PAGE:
across party lines. Marijuana legalization has characteristically 
been divided between party lines - Democrats voting in favor of 
legalization and Republicans against. In the New Hampshire 
legislature 106 Democrats and 64 Republicans voted for the Bill, with 
82 Democrats and 79 Republicans voted against.

Governor Hassan, a Democrat, opposes the bill. On the behalf of the 
Governor, her staff posted a Facebook status on Jan. 16, following 
the House ruling that read, in part: "She [Governor Hassan] does not 
support further efforts to legalize marijuana ... the Governor 
believes we should focus on addressing our substance use challenges 
and strengthening public health through measures like Medicaid 
expansion." The Facebook post currently has 129 likes and 1,372 
comments, the vast majority of which oppose the governor's position.

While the moral arguments for and against legalizing recreational 
marijuana elude party classification, the language of the bill 
focuses heavily on the State's fiscal impact.

Major sources of financial gain from the bill are derived from a 
combination of a tax levy and saved public resources that can be 
allocated to more serious crimes or projects.

The bill states a planned tax on retailers and manufacturers at $30 
per ounce and a 15 percent sales tax. The Department of Revenue 
Administration at this time cannot determine the fiscal impact on the 
state the bill would have, but general estimations regarding savings 
are outlined in the bill by referencing the freed resources that the 
bill would grant.

Under current state law regarding the possession and sale of 
marijuana, anyone found with under an ounce of marijuana is guilty of 
a class A misdemeanor - subject to a maximum of one year in prison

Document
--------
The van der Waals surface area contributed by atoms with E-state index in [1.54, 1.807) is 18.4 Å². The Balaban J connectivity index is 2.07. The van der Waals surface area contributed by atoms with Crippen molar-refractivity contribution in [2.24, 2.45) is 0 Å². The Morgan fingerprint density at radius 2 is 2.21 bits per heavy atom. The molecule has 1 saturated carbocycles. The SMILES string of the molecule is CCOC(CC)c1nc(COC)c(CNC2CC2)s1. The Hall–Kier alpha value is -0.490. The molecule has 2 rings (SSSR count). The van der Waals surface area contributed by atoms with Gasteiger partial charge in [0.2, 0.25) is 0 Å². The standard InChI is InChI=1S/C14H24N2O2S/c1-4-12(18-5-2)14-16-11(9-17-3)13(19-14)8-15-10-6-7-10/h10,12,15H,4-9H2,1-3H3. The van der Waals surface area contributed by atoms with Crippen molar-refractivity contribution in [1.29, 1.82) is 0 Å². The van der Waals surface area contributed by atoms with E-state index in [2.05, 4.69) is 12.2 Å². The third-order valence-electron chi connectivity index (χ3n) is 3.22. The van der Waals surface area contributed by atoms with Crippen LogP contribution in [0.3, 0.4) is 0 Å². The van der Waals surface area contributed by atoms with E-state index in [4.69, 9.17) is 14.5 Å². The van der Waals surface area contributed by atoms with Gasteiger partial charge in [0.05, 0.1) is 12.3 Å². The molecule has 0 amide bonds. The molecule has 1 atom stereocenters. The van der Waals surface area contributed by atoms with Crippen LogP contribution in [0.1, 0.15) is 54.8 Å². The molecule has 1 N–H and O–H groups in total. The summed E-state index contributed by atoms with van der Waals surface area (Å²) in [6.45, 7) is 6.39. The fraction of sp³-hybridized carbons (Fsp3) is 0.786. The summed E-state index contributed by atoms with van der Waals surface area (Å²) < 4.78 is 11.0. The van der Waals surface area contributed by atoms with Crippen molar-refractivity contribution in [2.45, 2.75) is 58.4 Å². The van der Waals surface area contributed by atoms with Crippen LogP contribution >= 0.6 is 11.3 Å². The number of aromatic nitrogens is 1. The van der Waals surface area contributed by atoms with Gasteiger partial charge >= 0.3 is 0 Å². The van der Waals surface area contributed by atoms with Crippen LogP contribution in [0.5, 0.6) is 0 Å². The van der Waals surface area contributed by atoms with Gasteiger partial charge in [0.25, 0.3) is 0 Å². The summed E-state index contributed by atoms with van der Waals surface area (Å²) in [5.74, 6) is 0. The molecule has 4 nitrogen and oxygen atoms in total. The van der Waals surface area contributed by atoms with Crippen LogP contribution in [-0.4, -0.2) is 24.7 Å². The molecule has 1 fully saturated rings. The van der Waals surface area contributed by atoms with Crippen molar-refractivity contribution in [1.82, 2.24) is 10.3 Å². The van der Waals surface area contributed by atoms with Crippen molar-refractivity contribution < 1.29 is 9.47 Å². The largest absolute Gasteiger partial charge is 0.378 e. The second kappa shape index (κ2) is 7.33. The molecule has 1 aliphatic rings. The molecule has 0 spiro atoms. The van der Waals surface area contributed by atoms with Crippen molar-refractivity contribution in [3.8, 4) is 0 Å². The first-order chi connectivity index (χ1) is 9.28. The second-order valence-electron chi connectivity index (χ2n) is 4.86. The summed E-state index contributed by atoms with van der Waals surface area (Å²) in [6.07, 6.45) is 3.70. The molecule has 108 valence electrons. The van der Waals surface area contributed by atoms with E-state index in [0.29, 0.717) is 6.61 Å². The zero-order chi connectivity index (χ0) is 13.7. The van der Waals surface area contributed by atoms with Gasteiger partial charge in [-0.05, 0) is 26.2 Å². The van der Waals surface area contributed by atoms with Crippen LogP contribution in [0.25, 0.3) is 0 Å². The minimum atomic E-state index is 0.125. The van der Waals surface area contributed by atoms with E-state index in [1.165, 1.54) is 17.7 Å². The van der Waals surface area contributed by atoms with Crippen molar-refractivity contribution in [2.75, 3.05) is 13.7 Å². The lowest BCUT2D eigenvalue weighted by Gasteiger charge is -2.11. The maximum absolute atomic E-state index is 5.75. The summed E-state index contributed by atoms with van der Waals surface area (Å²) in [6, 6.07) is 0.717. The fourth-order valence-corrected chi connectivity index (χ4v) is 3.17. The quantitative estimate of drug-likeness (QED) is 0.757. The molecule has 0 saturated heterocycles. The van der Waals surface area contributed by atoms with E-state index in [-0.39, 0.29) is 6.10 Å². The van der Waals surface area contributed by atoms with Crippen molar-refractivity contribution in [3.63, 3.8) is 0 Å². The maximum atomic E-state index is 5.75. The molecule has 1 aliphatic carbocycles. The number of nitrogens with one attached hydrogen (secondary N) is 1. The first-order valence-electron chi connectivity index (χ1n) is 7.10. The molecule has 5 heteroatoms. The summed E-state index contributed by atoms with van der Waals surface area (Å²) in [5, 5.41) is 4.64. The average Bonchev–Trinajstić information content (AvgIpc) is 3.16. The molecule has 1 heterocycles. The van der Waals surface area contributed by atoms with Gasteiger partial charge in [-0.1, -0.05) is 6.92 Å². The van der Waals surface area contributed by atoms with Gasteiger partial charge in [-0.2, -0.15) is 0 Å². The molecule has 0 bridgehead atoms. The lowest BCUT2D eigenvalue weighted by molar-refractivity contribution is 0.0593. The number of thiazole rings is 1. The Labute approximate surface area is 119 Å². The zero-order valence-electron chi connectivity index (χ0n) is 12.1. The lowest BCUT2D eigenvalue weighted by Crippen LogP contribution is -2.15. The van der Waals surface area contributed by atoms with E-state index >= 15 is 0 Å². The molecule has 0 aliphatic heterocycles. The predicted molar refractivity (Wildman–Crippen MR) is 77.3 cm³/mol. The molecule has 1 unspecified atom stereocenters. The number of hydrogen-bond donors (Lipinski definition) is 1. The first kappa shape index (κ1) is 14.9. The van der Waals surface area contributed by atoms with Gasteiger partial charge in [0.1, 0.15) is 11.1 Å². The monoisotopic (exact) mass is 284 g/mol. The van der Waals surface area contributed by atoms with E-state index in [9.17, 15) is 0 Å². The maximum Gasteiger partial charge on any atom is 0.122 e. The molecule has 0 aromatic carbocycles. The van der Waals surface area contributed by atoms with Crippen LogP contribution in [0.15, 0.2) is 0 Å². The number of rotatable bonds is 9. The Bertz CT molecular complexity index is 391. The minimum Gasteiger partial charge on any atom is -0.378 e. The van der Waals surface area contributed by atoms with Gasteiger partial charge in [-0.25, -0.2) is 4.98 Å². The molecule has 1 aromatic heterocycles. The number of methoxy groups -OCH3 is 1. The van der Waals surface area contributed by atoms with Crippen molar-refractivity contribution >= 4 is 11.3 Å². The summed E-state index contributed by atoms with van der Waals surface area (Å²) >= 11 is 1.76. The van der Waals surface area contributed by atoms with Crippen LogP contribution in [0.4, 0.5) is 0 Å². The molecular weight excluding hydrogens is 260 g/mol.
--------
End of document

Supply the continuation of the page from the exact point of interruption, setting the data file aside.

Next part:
and a $2,000 fine. Persons caught selling or with 
possession-with-intent-to-sell are subject to felony charges 
contingent on the amount of marijuana the individual was caught with. 
Felony charges range from a minimum of three years in prison and a 
$25,000 fine for under an ounce, to 20 years in prison and a $300,000 
for amounts of five pounds or greater.

HB-492 would legalize possession under an ounce, and do away with 
felony-level charges. The bill estimates savings could be $275 per 
misdemeanor and $756.25 per felony. Further, in cases where assigned 
counsel attorneys were used there could be savings of up to $1,300 
for a misdemeanor and $4,100 for a felony charge.

The average annual cost to incarcerate an individual in a country 
correctional facility is $35,000, according to the New Hampshire 
Association of Counties.

Class A misdemeanor charges are strict, but Deputy Chief Kelly of the 
Durham Police Department said class A misdemeanors are rarely charged.

"I can tell you from experience," Deputy Kelly said of typical 
marijuana violations, "a first-time offender with no priors will 
typically get their sentence reduced to a violation offense and a $350 fine."

In a media interview posted on the N.H. NORML site (the N.H. chapter 
of the National Organization for the Reform of Marijuana Laws), New 
Hampshire chapter director Erica Golter supported the New Hampshire 
initiative to legalize marijuana for recreational purposes.

"Everything you need to feel better physically and emotionally can be 
grown in a garden," Golter said.
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MAP posted-by: Jay Bergstrom